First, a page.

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Use of Erythrocyte Sedimentation Rate and C-Reactive Protein Level to Diagnose Infection Before Revision Total Knee ArthroplastyA Prospective Evaluation
Nelson V. Greidanus, MD, MPH, FRCSC1; Bassam A. Masri, MD, FRCSC1; Donald S. Garbuz, MD, MHSc, FRCSC1; S. Darrin Wilson, MBBCh, MD, FRCS1; M. Gavan McAlinden, MBBCh, MPH, MD, FRCS1; Min Xu, MSc1; Clive P. Duncan, MD, MSc, FRCSC1
1 Department of Orthopaedics, University of British Columbia, Laurel Pavilion, 910 West 10th Avenue, Vancouver, BC V5Z 4E3, Canada. E-mail address for N.V. Greidanus: nelson.greidanus@vch.ca
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Disclosure: The authors did not receive any outside funding or grants in support of their research for or preparation of this work. Neither they nor a member of their immediate families received payments or other benefits or a commitment or agreement to provide such benefits from a commercial entity. A commercial entity (Zimmer, Warsaw, Indiana) paid or directed in any one year, or agreed to pay or direct, benefits in excess of $10,000 to a research fund, foundation, division, center, clinical practice, or other charitable or nonprofit organization with which one or more of the authors, or a member of his or her immediate family, is affiliated or associated.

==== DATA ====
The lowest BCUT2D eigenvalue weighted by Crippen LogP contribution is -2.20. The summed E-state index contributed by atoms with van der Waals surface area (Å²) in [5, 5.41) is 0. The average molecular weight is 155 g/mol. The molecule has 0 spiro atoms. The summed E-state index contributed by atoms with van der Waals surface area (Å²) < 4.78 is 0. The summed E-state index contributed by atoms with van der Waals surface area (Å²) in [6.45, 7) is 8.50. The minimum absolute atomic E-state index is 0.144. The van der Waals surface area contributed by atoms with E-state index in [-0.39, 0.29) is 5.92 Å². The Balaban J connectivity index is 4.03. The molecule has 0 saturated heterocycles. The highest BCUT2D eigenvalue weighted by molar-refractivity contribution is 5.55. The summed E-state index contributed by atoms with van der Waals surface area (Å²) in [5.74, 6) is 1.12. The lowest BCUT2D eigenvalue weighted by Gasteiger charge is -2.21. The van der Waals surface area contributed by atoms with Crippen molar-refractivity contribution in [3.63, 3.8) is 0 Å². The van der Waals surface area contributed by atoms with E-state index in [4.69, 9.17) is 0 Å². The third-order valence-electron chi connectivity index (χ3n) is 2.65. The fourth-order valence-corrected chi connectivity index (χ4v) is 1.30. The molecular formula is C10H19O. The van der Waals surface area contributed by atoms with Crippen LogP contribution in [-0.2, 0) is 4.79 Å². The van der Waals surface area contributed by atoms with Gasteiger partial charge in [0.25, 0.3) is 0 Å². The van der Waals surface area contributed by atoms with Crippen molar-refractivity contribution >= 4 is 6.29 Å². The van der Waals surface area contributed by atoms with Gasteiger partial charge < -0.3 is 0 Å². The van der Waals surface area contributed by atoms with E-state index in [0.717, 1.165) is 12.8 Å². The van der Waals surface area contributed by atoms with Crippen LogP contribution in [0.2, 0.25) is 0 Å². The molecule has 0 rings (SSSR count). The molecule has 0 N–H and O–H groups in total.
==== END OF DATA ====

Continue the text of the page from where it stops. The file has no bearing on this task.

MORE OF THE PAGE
A commentary is available with the electronic versions of this article, on our web site (www.jbjs.org) and on our quarterly CD-ROM (call our subscription department, at 781-449-9780, to order the CD-ROM).
Investigation performed at the Division of Lower Limb Reconstruction and Oncology, Department of Orthopaedics, University of British Columbia, Vancouver, British Columbia, Canada

The Journal of Bone and Joint Surgery, Incorporated
J Bone Joint Surg Am, 2007 Jul 01;89(7):1409-1416. doi: 10.2106/JBJS.D.02602
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Abstract

Background: Despite the widespread use of several diagnostic tests, there is still no perfect test for the diagnosis of infection at the site of a total knee arthroplasty. The purpose of this study was to evaluate the diagnostic test characteristics of the erythrocyte sedimentation rate and C-reactive protein level for the assessment of infection in patients presenting for revision total knee arthroplasty.